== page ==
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Unpacking the battle for Madhya Pradesh following the release of JD(U)’s candidate list

The Janata Dal (United) has named its candidates to contest five seats in the upcoming Madhya Pradesh assembly elections, in which its ally, the Congress, aims to challenge the Bharatiya Janata Party’s (BJP) authority. This list, disclosed by JD(U) national general secretary Afaq Ahmed Khan on 24 October, marks the party’s initial selection of candidates […]

The Janata Dal (United) has named its candidates to contest five seats in the upcoming Madhya Pradesh assembly elections, in which its ally, the Congress, aims to challenge the Bharatiya Janata Party’s (BJP) authority. This list, disclosed by JD(U) national general secretary Afaq Ahmed Khan on 24 October, marks the party’s initial selection of candidates for Madhya Pradesh. The state is set to hold elections for its 230-member assembly on 17 November.

The five candidates who were named by the party are: Chandra Pal Yadav for the Pichhor seat, Ram Kunwar Raikwar for Rajnagar, Shiv Narayan Soni for Vijay Raghavgarh, Tol Singh Bhuria contesting for Thandla, and Rameshwar Singla for Petalawad. Bihar Chief Minister Nitish Kumar, the JD(U) leader, parted ways with the BJP a year ago when he joined the “Mahagathbandhan,” a coalition consisting of his arch-rival Lalu Prasad’s Rashtriya Janata Dal (RJD), Congress, and the Left Front. He vowed to challenge the NDA in the 2024 Lok Sabha elections by forging a nationwide opposition alliance.

Kumar’s efforts have played a crucial role in forming the multi-party INDIA coalition. In Madhya Pradesh, where the BJP has held power for two decades, except for a 15-month period under Congress leader Kamal Nath, Kumar’s party becomes the third member of the alliance to declare its candidates.

CLOSE BATTLE AND SWING SEATS
Meanwhile, Congress and BJP are locked in a close battle in Madhya Pradesh with most surveys predicting a photo finish similar to the one witnessed in 2018 when BJP won 109 seats and Congress 114 in a house of 230. The BJP has been in power for almost 20 years since 2003, except for a brief 15-month period between December 2018 to March 2020. Eighteen years and eight months is a long enough period for developing anti-incumbency. Analysts say Shivraj Singh Chouhan, who has been Chief Minister for most of this period, is suffering from voter fatigue—experts are of the opinion that the party is shying away from declaring him as its Chief Ministerial face. Despite all this, surveys show Congress just scraping through, with CVoter giving 119 and ETG 123, where the majority mark is 116.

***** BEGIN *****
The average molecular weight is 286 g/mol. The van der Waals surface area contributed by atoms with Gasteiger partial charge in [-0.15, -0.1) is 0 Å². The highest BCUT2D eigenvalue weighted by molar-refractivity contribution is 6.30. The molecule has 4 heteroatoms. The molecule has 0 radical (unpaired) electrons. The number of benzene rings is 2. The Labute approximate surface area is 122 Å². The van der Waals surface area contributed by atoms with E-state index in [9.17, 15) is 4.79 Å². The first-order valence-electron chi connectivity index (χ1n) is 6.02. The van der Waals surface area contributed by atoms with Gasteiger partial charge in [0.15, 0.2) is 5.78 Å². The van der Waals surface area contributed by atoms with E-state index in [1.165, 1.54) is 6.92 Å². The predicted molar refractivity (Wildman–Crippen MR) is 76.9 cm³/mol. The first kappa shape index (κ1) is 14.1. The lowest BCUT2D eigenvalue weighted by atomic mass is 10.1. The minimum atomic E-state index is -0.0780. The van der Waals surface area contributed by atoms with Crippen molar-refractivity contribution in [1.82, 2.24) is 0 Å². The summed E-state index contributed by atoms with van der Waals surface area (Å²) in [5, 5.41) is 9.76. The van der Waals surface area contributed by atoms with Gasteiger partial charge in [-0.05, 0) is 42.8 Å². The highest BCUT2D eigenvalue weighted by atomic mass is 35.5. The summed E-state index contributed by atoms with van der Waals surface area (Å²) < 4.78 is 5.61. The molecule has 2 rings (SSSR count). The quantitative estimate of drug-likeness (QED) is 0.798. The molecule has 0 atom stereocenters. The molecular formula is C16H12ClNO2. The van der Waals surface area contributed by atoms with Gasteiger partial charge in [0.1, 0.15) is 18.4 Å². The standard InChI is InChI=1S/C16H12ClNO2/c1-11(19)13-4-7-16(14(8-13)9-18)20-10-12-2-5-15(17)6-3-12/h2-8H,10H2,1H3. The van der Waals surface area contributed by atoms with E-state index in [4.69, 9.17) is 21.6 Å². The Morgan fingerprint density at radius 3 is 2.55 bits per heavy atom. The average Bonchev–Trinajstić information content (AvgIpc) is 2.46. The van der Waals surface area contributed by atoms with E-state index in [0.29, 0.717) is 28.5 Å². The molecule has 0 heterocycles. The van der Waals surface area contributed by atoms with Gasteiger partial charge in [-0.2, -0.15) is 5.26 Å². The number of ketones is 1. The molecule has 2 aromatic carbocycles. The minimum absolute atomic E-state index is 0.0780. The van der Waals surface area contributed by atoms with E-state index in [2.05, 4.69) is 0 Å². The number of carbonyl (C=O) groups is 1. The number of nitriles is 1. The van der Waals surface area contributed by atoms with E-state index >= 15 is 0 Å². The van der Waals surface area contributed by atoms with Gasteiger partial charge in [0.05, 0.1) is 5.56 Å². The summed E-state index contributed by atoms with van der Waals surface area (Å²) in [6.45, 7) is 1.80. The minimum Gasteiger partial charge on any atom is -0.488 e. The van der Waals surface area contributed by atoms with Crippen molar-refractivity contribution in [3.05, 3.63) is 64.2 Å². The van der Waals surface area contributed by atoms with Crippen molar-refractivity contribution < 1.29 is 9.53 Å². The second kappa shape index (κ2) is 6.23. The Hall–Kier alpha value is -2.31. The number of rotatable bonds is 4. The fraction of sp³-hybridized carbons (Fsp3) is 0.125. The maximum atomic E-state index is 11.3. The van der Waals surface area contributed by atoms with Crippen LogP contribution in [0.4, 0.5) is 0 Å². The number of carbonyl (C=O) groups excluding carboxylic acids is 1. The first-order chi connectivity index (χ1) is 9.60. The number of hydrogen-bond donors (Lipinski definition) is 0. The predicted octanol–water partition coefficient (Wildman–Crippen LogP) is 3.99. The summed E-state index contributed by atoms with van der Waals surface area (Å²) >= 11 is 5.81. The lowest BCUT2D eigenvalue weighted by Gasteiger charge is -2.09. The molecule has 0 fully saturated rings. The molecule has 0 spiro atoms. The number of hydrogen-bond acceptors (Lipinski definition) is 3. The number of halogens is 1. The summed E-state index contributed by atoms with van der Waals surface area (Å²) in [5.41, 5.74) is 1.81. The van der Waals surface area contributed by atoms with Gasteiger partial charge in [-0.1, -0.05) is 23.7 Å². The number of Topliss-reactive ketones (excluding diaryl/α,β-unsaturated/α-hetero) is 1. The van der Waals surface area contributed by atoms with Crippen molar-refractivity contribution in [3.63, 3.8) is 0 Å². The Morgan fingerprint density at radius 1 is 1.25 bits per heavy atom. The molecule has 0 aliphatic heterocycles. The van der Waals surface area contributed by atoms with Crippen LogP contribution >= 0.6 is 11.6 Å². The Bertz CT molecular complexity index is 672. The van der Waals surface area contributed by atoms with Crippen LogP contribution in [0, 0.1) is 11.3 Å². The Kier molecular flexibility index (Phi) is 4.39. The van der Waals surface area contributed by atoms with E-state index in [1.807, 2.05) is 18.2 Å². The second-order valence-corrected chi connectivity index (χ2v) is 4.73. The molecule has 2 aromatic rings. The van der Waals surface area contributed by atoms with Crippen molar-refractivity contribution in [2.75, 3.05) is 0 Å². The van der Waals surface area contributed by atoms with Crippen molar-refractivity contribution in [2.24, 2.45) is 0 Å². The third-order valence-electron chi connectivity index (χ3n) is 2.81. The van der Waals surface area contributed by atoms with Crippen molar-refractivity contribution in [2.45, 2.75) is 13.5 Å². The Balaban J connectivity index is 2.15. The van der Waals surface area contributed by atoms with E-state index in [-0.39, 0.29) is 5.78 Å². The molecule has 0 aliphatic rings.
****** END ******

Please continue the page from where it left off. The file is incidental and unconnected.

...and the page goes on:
A categorisation of seats on the basis of the last three elections of Madhya Pradesh, 2008-18, highlights key reasons for Congress’ underperformance. If a party has won a seat 3/3 times in the last three polls since the delimitation exercise in 2008, it can be categorised as a “strong” seat. If won 2/3 times then it can be called a “moderate” seat, and if won 1/3 times then “difficult” and if it hasn’t been won at all (0/3 times) then we can call it a “weak” seat. The categorisation shows a low number of “strong” seats for Congress (10), but a very high number of “weak” seats (74). On the other hand, BJP has a comparatively high number of strong (58) and less number of weak seats (11).

Madhya Pradesh also has 64 swing seats, 61 of which have been swinging like a pendulum between Congress and BJP in the last three polls. Congress won 41 of these in 2018 while the BJP 20. The Congress will need to slog hard to retain these seats to break this swinging trend. On a net basis, it could face the wrath of the trend in 21 seats (41 minus 20).

CONGRESS’ STRATEGY
Kamal Nath, early on, recognised the challenges faced by the Congress, and had entrusted Digvijaya Singh to tour 66 assembly seats the party had not won for multiple terms now. In 2018, months ahead of the state assembly election, Digvijaya had similarly completed the arduous six-month-long Narmada Parikrama on foot, which was credited with helping rebuild the Congress organisation along its course. During his recent tour, he visited over 100 assembly constituencies and may have sowed the seeds of a Congress comeback. Digvijaya has reportedly prepared a roadmap for a Congress win in these seats in the upcoming polls in 2023. He stressed on the five S’s: sampark (contact), samvad (communication), samanvaya (coordination), samanjasya (adjustment) and sakaratmakta (positivity) during his tour to these seats. On the other hand, the BJP has fielded seven MPs to boost its prospects in seats it lost in 2018 to the Congress. Both parties are trying to make a dent in each other’s backyard. To sum up, winning Madhya Pradesh is very important for the Congress party, as it provides confidence to the cadre that it can defeat the BJP in a Hindi heartland stronghold of the saffron party. It seems to have taken steps to overcome the structural issues it faces in its comeback bid. Only time will tell whether it works or not.

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